Neighbors United 4 MO

Fighting for property rights and local control in Missouri

Month: July 2017

Big Win for Property Rights in Iowa

In a huge win for property rights, Merchant Lines are now forbidden to condemn property through Eminent Domain in Iowa.

Iowa Senate File 516 was signed into law by Governor Branstad on May 12, 2017. We’re inspired by this legislative win and hope that Missouri will get its act together and enact stronger property rights protections like this one going into effect next door. We applaud everyone who had a hand in pulling off this victory!

To learn more about the implications of this law and the group that’s been fighting to protect rights in rural Iowa, check out The Preservation of Rural Iowa webpage here.

Learn more.

Missouri Supreme Court will NOT hear PSC, ATXI Appeal

In an exciting win for local control, the Missouri Supreme Court has declined to hear the appeal of the Missouri Public Service Commission and ATXI, letting stand the Western District Court’s Decision.

What does this mean?

The appeal to the Western District was over the PSC’s decision to issue a conditional Certificate of Convenience and Necessity (CCN) to ATXI for the Mark Twain Transmission Project. Neighbors United maintained that, according to Missouri law, County Commissioner assent is required before issuance of the CCN. The Western District agreed that the PSC acted in error and that a precondition of something can not be made a condition of it. The approval of local County Commissioners, therefore, must be obtained prior to the approval of a project and issuance of a CCN, and not after.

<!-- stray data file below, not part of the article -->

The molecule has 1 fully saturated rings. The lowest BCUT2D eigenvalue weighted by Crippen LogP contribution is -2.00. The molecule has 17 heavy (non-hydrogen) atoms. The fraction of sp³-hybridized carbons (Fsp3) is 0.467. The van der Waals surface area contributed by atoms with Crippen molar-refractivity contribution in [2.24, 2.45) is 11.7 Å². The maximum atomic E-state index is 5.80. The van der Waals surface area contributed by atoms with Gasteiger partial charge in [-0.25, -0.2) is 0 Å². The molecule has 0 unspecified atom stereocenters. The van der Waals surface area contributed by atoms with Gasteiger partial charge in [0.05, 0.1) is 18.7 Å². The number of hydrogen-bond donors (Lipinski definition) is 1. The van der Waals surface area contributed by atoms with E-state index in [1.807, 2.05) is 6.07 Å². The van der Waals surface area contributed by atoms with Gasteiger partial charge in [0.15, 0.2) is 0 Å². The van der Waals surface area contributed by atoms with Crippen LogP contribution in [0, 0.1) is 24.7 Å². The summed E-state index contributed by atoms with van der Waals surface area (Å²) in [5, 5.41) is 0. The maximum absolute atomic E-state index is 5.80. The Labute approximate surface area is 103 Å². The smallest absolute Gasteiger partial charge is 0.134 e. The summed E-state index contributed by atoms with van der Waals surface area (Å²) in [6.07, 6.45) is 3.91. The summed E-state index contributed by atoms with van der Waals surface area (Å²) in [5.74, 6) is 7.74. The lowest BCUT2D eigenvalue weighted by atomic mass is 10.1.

This is a HUGE win for local control.

Of course, this was always the way that the law was intended to work. Local governing authorities should have a say in what happens in their communities and have the responsibility to act in the best interests and according to the wishes of those they are elected to represent. Projects going through the state now know that they must work with local authorities to plan routes through counties instead of bullying their way through. Common sense dictates that working closely with individuals in the communities affected by these projects is a good idea – and we’re happy to see the law upheld in the state of Missouri.

For more information, visit the NEWS section of our website!